SAN FRANCISCO -- An East Bay resident and the Oakland-based company he founded were found guilty of stealing DuPont's secret recipe for making a chemical used to whiten products from cars to the middle of Oreo cookies and selling it to a competitor controlled by the Chinese government.

The four-man, eight-woman federal jury found Walter Liew, 56, of Walnut Creek, guilty of economic espionage. Liew and his co-conspirator who was also found guilty, Delaware resident Robert Maegerle, 78, could face 15 years or more in prison and hundreds of thousands of dollars in fines.

The case was the first federal jury conviction on charges brought under the Economic Espionage Act of 1996.

Noting Liew's connections to China, U.S. District Judge Jeffrey White ordered him taken into custody immediately.

"He has received millions of dollars from the People's Republic of China that remains unaccounted for," White said. "That's a lot of money that could help someone flee."

The two men were convicted in San Francisco of stealing Delaware-based DuPont Co.'s method for making titanium dioxide, a chemical that fetches $17 billion a year in sales worldwide.

Federal prosecutors said Walter Liew and his wife Christina Liew launched Oakland-based consulting firm USA Performance Technology in the 1990s. The company was aimed at exploiting China's desperate desire to build a DuPont-like factory to make the chemical.

The couple recruited former DuPont scientists with the single-minded goal of winning Chinese contracts. Maegerle worked for DuPont from 1956 to 1991 before joining the Liews. Prosecutors said he provided the Liews with detailed information about DuPont's Taiwan factory.

Prosecutors say Liew received more than $20 million from the Chinese company Pangang Group for efforts started in the 1990s to deliver the recipe to China.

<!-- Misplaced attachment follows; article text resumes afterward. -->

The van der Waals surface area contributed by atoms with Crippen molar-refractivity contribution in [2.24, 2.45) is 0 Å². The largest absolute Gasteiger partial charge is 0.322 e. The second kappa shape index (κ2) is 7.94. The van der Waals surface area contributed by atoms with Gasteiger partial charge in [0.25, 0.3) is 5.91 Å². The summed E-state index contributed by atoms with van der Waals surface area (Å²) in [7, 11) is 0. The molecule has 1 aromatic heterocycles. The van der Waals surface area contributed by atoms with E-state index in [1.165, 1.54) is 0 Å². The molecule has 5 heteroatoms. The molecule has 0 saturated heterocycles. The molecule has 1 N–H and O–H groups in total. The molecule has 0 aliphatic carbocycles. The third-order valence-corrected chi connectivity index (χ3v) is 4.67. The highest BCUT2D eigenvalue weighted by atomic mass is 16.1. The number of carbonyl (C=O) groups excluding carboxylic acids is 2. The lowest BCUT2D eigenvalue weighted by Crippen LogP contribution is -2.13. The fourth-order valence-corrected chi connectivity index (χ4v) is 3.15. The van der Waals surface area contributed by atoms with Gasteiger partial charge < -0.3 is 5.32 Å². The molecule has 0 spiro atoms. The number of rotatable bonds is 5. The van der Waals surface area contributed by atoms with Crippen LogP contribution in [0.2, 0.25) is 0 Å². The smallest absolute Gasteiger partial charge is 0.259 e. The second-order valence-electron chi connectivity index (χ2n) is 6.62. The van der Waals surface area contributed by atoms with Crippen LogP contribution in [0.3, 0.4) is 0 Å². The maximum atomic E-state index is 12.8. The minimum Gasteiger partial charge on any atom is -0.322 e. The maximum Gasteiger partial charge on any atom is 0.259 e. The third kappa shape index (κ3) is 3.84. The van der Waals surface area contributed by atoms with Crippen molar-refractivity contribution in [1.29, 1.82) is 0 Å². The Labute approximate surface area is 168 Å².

The defendants had argued that the Chinese obtained the information from public sources, such as expired patents, and nothing was stolen from DuPont.

However, DuPont spokesman Daniel Turner said "the verdict underscores the consequences faced by those who steal trade secrets."

In addition to economic espionage, Liew was also found guilty of witness tampering, filing false tax returns and bankruptcy fraud. He could face a maximum of 20 years in prison.

The tampering charge stems from a 2011 raid by the FBI on the Liews' home in Orinda. While seizing thousands of pages of documents, the FBI confronted Christina Liew about a key to a safe-deposit box.

In Mandarin Chinese, her husband admonished her to deny any knowledge of the key and she did. The FBI didn't disclose that one of its agents spoke fluent Mandarin.

Agents then followed Christina Liew to an Oakland bank that contained the box in question. It contained a "trove" of incriminating documents, according to prosecutors.

The rare criminal economic espionage case began when a disgruntled former employee of Liew wrote DuPont a letter about the Liews' efforts to secure its trade secrets. DuPont contacted the FBI, which launched an investigation.

DuPont also filed a lawsuit against the Liews and their company.

A trial for Christina Liew is scheduled for later this year.